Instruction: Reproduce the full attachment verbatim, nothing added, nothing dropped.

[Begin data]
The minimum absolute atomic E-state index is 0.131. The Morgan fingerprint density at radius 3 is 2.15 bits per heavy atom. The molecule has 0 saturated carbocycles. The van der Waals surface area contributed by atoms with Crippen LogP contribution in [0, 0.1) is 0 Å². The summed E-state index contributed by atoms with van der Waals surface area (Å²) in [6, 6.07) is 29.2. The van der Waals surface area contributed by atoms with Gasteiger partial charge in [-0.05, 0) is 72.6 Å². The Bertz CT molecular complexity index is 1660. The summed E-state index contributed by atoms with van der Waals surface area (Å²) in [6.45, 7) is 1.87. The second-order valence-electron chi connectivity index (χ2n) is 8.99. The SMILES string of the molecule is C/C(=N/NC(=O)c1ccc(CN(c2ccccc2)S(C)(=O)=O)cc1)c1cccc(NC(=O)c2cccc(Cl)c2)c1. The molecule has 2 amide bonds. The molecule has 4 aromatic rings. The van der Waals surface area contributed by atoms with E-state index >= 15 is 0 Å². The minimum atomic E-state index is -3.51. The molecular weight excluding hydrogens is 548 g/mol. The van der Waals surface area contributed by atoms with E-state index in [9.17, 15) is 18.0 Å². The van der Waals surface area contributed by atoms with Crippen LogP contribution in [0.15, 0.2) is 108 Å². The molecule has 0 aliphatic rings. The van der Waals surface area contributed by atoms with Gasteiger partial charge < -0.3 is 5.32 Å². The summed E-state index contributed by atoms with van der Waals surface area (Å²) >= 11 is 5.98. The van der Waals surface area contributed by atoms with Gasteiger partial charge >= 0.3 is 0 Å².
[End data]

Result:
The minimum absolute atomic E-state index is 0.131. The Morgan fingerprint density at radius 3 is 2.15 bits per heavy atom. The molecule has 0 saturated carbocycles. The van der Waals surface area contributed by atoms with Crippen LogP contribution in [0, 0.1) is 0 Å². The summed E-state index contributed by atoms with van der Waals surface area (Å²) in [6, 6.07) is 29.2. The van der Waals surface area contributed by atoms with Gasteiger partial charge in [-0.05, 0) is 72.6 Å². The Bertz CT molecular complexity index is 1660. The summed E-state index contributed by atoms with van der Waals surface area (Å²) in [6.45, 7) is 1.87. The second-order valence-electron chi connectivity index (χ2n) is 8.99. The SMILES string of the molecule is C/C(=N/NC(=O)c1ccc(CN(c2ccccc2)S(C)(=O)=O)cc1)c1cccc(NC(=O)c2cccc(Cl)c2)c1. The molecule has 2 amide bonds. The molecule has 4 aromatic rings. The van der Waals surface area contributed by atoms with E-state index >= 15 is 0 Å². The minimum atomic E-state index is -3.51. The molecular weight excluding hydrogens is 548 g/mol. The van der Waals surface area contributed by atoms with E-state index in [9.17, 15) is 18.0 Å². The van der Waals surface area contributed by atoms with Crippen LogP contribution in [0.15, 0.2) is 108 Å². The molecule has 0 aliphatic rings. The van der Waals surface area contributed by atoms with Gasteiger partial charge < -0.3 is 5.32 Å². The summed E-state index contributed by atoms with van der Waals surface area (Å²) >= 11 is 5.98. The van der Waals surface area contributed by atoms with Gasteiger partial charge >= 0.3 is 0 Å².